Or just pick up an AC relay. I’ve been running this fella for a year. Have my transformer tapped to 16vac, which is enough potential to light the lighted door button without triggering the relay till the button is pushed.
I like it! I does seem silly we have to jump through these hoops just to retrofit a doorbell device. Heck, a power source is right there. There must be millions of homes where the solutions discussed in this thread apply. I find it surprising there is not a specific device designed to address a very common need . . .
I went with the relay approach. However some folks will press the button too quickly and it doesn’t register. The relay is closing but it seems either the contact has some sort of threshold before it reports or ST isn’t registering such a quick hit. Any suggestions?
@mobious, I went the relay route with an Ecolink like you, but with this relay:
It’s been bulletproof since last March when I first set this up. The relay is very small, and is fast, even when the doorbell is quickly pressed. This is what I’d recommend using.
Looks like this:
@johnconstantelo Before I plop down the $5 fortune for these relays, can you confirm that you’re definelty using 12v DC relays for a 16v AC doorbell?
I ignored these relays earlier in the post because the current relay seemed like a better match for my setup. I do like the smaller relays because I can actually cut a space in the resonator chamber of the doorbell and stuff it in there.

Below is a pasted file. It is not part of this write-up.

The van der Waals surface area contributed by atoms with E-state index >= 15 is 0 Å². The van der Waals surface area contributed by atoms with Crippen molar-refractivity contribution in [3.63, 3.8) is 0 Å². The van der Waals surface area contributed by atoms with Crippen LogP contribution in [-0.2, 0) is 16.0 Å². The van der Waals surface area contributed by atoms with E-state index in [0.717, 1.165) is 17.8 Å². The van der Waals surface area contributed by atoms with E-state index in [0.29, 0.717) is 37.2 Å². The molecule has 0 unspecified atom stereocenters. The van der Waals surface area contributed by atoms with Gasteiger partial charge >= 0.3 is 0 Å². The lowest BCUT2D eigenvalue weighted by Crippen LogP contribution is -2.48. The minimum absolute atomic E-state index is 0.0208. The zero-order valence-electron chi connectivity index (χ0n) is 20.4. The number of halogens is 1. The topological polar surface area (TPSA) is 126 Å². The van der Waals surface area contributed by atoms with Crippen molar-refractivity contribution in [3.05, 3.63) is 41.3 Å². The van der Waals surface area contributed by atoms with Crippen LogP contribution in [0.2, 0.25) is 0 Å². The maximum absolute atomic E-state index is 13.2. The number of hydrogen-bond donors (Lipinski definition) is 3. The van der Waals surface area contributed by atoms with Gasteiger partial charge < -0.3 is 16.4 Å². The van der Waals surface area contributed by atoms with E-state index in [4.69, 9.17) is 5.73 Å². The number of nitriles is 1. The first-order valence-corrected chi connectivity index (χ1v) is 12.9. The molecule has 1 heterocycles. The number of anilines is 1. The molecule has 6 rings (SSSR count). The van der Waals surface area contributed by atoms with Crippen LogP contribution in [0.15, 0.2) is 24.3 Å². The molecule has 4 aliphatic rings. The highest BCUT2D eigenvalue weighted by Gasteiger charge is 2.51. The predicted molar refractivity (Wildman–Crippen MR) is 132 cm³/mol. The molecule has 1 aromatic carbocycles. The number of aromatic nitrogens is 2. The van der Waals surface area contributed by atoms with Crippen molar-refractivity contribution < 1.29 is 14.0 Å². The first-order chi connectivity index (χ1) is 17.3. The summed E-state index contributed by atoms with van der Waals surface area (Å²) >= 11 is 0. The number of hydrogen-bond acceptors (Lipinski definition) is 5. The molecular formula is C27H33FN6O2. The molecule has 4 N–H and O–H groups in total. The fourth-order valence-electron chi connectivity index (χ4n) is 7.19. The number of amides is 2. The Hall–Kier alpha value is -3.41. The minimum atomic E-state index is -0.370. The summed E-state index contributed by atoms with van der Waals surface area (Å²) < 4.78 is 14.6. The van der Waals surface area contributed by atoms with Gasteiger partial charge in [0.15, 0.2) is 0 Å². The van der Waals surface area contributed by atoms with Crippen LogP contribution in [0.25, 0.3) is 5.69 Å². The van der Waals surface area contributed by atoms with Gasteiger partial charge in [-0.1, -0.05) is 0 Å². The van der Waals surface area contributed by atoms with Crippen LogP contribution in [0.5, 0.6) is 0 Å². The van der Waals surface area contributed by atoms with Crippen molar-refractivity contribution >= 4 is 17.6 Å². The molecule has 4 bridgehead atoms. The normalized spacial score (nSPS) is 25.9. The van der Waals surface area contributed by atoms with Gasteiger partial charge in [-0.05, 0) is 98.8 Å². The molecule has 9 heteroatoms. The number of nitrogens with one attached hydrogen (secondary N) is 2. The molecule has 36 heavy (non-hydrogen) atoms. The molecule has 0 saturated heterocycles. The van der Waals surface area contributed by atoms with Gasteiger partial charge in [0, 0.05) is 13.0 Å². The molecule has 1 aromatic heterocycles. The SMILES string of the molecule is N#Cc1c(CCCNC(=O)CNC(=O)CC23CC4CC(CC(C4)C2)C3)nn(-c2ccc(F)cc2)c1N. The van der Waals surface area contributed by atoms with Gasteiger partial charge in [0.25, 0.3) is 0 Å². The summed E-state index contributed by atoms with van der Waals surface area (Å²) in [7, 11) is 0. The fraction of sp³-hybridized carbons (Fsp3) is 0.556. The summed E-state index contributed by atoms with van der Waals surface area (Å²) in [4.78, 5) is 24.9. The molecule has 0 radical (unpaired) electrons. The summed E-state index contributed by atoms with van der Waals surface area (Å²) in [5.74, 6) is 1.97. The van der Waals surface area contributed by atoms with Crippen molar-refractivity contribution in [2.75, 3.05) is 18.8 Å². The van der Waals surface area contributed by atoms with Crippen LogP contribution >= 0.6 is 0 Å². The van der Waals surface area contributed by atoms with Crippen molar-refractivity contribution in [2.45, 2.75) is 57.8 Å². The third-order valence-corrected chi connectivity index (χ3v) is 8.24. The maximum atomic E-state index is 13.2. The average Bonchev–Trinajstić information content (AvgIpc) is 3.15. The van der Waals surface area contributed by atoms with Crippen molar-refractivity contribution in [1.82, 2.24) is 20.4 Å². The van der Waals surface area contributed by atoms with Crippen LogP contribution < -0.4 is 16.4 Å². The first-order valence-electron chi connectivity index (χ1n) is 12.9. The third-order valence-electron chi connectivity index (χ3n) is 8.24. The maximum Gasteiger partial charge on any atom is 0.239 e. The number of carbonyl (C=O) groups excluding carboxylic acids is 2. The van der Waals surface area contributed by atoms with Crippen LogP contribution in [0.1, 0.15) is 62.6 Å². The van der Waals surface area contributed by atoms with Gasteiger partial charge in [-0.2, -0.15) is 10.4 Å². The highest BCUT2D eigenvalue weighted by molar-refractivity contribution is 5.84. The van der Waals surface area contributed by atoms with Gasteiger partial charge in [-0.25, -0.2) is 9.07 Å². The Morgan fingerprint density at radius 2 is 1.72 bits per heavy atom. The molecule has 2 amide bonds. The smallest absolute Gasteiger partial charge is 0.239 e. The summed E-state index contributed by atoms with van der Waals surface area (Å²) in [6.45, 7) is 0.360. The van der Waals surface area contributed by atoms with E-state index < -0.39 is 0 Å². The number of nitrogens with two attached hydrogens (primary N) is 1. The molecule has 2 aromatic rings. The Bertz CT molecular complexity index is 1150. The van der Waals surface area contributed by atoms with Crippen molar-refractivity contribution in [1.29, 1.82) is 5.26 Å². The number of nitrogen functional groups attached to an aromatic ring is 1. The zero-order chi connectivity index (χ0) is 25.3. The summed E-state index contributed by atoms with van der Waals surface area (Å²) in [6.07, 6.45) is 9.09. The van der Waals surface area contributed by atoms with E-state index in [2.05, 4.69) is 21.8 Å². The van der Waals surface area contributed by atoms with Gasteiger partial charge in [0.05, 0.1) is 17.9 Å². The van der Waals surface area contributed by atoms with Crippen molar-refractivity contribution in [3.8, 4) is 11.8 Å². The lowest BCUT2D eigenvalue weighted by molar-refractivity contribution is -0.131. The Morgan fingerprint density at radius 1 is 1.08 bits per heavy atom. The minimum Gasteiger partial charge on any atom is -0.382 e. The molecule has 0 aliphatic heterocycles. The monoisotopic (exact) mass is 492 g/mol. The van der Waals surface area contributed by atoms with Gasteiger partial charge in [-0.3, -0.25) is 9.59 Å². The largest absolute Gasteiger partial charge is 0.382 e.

Not knocking @Mike_Maxwell 's solution either just figured the relay approach was a little less hack’ish.
Hi @mobious, I didn’t have anyone around here right now to easily help me with this, but I was able to tape down the doorbell button and use my voltmeter across the terminals before the tape gave way. I read 14v AC at the meter.
Good enough for me! Thanks.
Malthus great stuff. OK so I used the idea that mike came up with and installed a monoprice sensor with a reed device. Works great, it originally showed as open and then when the doorbell is rung it shows as closed for a moment. This shows it is physically working right. After this I installed your device type (for some reason I see two doorbell device types?) maybe i did something wrong. I went ahead and then edited the monoprice sensor device in ide from a zwave open/closed sensor to a doorbell device (per your code). I successfully get an orange ding dong status. When the door bell is then physically pressed I get a no guests greyed out status. However if I toggle this a couple of times I can get the doorbell to settle on the “no guests status”, and then if i press the doorbell again it goes to the orange ding dong status. So it seems I did something wrong as depending on the number of times I press it I can change the orange status to gray and back to orange. Did I do something wrong here? Thanks for writing this code btw!!
Seems like the 4th time u press the button it turns to gray again and then another 4 times. The intermidiate times it stays orange in the ding dong mode. I dont write code so I am unable to tell which toggle leads to this.
Thanks in advance. (btw i took care of the double device issue, now I only have one door bell device listed)
If anyone is interested…
I actually ended up trying the various solutions mentioned in this thread. Here are my personal findings and opinions on each. Spoiler alert, go with the magnetic contact.